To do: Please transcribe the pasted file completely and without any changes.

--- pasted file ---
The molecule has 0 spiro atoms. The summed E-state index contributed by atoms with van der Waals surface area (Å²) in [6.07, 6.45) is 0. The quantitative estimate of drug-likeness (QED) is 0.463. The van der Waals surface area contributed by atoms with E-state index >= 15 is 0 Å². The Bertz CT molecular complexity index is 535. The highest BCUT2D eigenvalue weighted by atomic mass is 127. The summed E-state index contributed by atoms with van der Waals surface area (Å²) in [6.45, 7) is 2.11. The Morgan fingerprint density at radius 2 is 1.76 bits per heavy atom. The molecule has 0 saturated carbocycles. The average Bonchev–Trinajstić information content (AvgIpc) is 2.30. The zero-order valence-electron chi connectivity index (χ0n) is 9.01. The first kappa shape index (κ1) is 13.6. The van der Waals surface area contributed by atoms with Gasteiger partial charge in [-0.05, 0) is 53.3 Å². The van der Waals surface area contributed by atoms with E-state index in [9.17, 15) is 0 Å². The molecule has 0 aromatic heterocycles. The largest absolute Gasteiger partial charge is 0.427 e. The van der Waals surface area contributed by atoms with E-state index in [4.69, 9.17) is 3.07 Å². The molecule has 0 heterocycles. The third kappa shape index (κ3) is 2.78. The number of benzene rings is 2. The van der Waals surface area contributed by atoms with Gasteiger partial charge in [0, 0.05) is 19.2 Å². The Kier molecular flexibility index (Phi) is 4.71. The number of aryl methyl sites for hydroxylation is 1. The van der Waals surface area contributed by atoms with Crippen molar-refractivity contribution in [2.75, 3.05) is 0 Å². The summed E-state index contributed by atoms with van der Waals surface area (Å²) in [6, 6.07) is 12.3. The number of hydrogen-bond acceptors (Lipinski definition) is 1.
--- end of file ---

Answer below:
The molecule has 0 spiro atoms. The summed E-state index contributed by atoms with van der Waals surface area (Å²) in [6.07, 6.45) is 0. The quantitative estimate of drug-likeness (QED) is 0.463. The van der Waals surface area contributed by atoms with E-state index >= 15 is 0 Å². The Bertz CT molecular complexity index is 535. The highest BCUT2D eigenvalue weighted by atomic mass is 127. The summed E-state index contributed by atoms with van der Waals surface area (Å²) in [6.45, 7) is 2.11. The Morgan fingerprint density at radius 2 is 1.76 bits per heavy atom. The molecule has 0 saturated carbocycles. The average Bonchev–Trinajstić information content (AvgIpc) is 2.30. The zero-order valence-electron chi connectivity index (χ0n) is 9.01. The first kappa shape index (κ1) is 13.6. The van der Waals surface area contributed by atoms with Gasteiger partial charge in [-0.05, 0) is 53.3 Å². The van der Waals surface area contributed by atoms with E-state index in [9.17, 15) is 0 Å². The molecule has 0 aromatic heterocycles. The largest absolute Gasteiger partial charge is 0.427 e. The van der Waals surface area contributed by atoms with E-state index in [4.69, 9.17) is 3.07 Å². The molecule has 0 heterocycles. The third kappa shape index (κ3) is 2.78. The number of benzene rings is 2. The van der Waals surface area contributed by atoms with Gasteiger partial charge in [0, 0.05) is 19.2 Å². The Kier molecular flexibility index (Phi) is 4.71. The number of aryl methyl sites for hydroxylation is 1. The van der Waals surface area contributed by atoms with Crippen molar-refractivity contribution in [2.75, 3.05) is 0 Å². The summed E-state index contributed by atoms with van der Waals surface area (Å²) in [6, 6.07) is 12.3. The number of hydrogen-bond acceptors (Lipinski definition) is 1.